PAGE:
Reviews

  • Toni Erdmann | Review

    Tony Toni Tone: Maren Ade Returns with Profound Portrait of Estranged Family Members Comedic films coming out of Germany, at least those nabbing international acclaim...

  • I, Daniel Blake | Review

    Brexit of Champions: Loach’s Unadorned Blue Collar Melodrama Rages against the Machine As he has been doing since he became an auteur of note in...

  • A Monster Calls | Review

    Cover Up Love’s Alibi: Bayona Delivers Sensitively Portrait of Childhood Grief Rounding out a loosely themed trilogy on traumatic motherhood, director J.A. Bayona, once protégé...

  • Passengers | Review

    In Space, No One Can Hear You Snore: Tyldum Instills Insistently Dull Throb of Boredom in Sci-Fi Romance Where are they going and where have...

  • Collateral Beauty | Review

    Terms of Amusement: Frankel’s Sentimental Platitudes Ensconce Profoundly Foolish Melodrama The folly of Will Smith is he’s a performer seemingly unable to differentiate between authentic...

  • Frank & Lola | Review

    A Lover I Don’t Have to Love: Ross’ Debut Explores Troubled Romance Notions of monogamy and ownership hover on the troubling periphery of Matthew Ross’...

  • Old Stone | Review

    Stone Cold: Ma’s Bleak Debut Conveys the Uselessness of Doing the Right Thing Nice guys don’t get ahead, at least not if they’re part of...

  • Jackie | Review

    The Safety of Objects: Larrain Revisits Traumatic Chapter of Iconic First Lady There have been very few First Ladies either before or after Jacqueline Kennedy...

  • Always Shine | Review

    All About Actresses: Takal’s Flavorful Psychodrama Treads Familiar Territory As she conveyed in her 2011 debut feature Green, Sophia Takal has a particular interest in...

  • Things to Come | Review

    Things Fall Apart: Hansen-Love Crafts Superb Scenario for Huppert Director Mia Hansen-Løve breathes majestic layers of complexity into her fifth feature, Things to Come, documenting...

  • Man Down | Review

    Little Drummer Boy: Montiel’s Misguided and Manipulative PTSD Allegory Since his autobiographical 2006 debut A Guide to Recognizing Your Saints, director Dito Montiel has been...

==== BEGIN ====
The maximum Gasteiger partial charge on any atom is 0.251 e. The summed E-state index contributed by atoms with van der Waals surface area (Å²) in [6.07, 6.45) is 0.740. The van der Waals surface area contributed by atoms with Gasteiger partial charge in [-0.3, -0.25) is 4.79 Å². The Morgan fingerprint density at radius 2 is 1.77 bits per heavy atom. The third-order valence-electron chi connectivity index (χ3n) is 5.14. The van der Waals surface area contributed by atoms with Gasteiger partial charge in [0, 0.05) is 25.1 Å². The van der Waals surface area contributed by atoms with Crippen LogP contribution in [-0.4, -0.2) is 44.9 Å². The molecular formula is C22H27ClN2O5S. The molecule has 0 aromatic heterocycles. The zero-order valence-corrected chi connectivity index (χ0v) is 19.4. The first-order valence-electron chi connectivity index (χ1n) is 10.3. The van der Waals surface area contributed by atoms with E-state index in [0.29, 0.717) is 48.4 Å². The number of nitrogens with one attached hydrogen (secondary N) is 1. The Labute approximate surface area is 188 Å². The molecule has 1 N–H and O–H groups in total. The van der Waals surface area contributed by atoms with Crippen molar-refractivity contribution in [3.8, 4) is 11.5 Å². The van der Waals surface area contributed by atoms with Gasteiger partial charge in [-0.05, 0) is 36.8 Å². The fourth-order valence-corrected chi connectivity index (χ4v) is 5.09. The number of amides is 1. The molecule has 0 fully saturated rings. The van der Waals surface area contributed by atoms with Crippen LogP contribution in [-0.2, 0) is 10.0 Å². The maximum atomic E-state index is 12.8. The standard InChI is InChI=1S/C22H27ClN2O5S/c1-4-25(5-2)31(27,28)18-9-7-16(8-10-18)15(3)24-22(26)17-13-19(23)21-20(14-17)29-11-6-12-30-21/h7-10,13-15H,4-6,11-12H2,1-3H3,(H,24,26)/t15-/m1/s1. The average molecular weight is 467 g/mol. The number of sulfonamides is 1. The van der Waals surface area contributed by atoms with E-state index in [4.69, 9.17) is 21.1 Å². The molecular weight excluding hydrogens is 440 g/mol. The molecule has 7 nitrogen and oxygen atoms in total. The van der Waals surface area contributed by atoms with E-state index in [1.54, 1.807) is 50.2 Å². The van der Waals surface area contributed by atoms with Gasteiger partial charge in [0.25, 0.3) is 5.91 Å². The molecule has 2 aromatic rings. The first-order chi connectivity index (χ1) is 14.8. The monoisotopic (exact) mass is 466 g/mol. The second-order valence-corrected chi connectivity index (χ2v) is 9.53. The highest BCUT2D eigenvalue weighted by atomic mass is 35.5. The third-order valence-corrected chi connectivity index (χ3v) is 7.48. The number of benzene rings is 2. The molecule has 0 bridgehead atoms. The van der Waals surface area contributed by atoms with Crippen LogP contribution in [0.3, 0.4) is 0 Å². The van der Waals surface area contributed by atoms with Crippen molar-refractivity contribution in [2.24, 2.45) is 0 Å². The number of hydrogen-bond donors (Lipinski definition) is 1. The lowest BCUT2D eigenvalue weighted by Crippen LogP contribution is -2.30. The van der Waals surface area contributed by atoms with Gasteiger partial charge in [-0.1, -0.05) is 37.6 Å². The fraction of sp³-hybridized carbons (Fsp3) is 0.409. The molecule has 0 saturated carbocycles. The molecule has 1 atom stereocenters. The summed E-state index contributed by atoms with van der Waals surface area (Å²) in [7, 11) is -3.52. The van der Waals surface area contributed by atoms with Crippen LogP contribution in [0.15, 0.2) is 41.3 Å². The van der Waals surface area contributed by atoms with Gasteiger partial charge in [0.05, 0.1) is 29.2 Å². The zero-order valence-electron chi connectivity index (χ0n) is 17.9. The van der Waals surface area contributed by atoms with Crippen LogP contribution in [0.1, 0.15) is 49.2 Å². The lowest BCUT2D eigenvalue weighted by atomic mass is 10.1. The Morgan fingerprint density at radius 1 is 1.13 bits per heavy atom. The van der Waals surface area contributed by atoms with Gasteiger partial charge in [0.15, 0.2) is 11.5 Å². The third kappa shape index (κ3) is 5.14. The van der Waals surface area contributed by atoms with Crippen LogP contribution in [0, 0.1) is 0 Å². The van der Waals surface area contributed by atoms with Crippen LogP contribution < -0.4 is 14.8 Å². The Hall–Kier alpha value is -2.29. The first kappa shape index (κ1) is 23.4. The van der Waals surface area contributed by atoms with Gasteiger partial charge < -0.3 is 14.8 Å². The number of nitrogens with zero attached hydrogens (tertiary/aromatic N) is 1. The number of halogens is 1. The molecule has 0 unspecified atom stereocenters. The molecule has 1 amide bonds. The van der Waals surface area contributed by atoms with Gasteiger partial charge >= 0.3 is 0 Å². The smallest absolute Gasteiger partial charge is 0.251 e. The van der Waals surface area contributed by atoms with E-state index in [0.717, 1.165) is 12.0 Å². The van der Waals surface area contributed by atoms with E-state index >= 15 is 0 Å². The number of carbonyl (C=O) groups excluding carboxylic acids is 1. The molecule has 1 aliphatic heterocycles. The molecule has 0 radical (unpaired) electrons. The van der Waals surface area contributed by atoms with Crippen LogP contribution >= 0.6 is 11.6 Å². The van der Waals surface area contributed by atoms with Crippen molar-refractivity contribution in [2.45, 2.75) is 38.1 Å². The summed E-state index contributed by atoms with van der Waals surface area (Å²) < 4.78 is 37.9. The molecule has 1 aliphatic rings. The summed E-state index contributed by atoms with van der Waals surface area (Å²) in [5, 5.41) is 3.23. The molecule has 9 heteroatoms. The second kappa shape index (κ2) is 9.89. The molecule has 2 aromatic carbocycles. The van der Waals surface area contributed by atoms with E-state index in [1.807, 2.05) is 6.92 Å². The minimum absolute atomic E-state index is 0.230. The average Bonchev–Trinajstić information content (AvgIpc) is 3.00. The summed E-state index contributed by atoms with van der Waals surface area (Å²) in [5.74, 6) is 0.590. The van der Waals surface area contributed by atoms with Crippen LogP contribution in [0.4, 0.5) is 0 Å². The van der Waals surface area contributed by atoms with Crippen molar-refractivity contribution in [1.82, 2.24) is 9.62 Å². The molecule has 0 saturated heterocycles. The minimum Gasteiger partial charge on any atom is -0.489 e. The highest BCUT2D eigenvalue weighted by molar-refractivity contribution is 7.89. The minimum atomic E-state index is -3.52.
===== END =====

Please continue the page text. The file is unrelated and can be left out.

• I Am Not Madame Bovary | Review

    What Women Want: Feng’s Lusciously Filmed Satire a Wearying Critique on Cultural Custom Prolific Chinese director Xiaogang Feng, whose films are often well-regarded box office...

  • The Eyes of My Mother | Review

    And Soon the Darkness: Pesce’s Debut a Superbly Stylized Nightmare If Portugal were the portal to some Lynchian netherworld of dreams deferred, it would look...

  • Rules Don’t Apply | Review

    The Showgirl and the Driver: Beatty’s Romantic Reconstruction of Eccentric Entrepreneur’s Latter Days Considering his iconic contributions and sterling reputation in cinema, breaking out over...

  • Evolution | Review

    Island of Lost Boys: Hadzihalilovic’s Triumphant Return to Enigmatic Filmmaking French director Lucile Hadzihalilovic returns to the director’s seat for the first time since 2004’s...

  • Bad Santa 2 | Review

    Regifted Goods: Waters Takes the Reigns for Unnecessary Sequel There’s an art to vulgar comedy, requiring a sly talent for successfully presenting off color humor...

  • Allied | Review

    Only Lovers Left Alive: Zemeckis Mounts Handsome Production atop Warbling Wartime Romance Of all the gin joints in town, he had to walk into hers....

  • Free Fire | 2016 BFI London Film Festival Review

    Gunfight at Boston, MA: Wheatley’s Portrait of a Vicious Shootout Massachusetts, 1970s. More precisely, the docks of Boston, where plans for a weapons trade at...

  • Fantastic Beasts and Where to Find Them | Review

    Beasts of Burden: Yates Falters in CGI Heavy Harry Potter Prequel After taking a break from adapting Harry Potter films (he was responsible for the...

  • Manchester by the Sea | Review

    The Fire Last Time: Lonergan’s Austere Portrait of Razed Emotions in Chilly New England Kenneth Lonergan musters yet another masterful portrait of pervasive trauma with...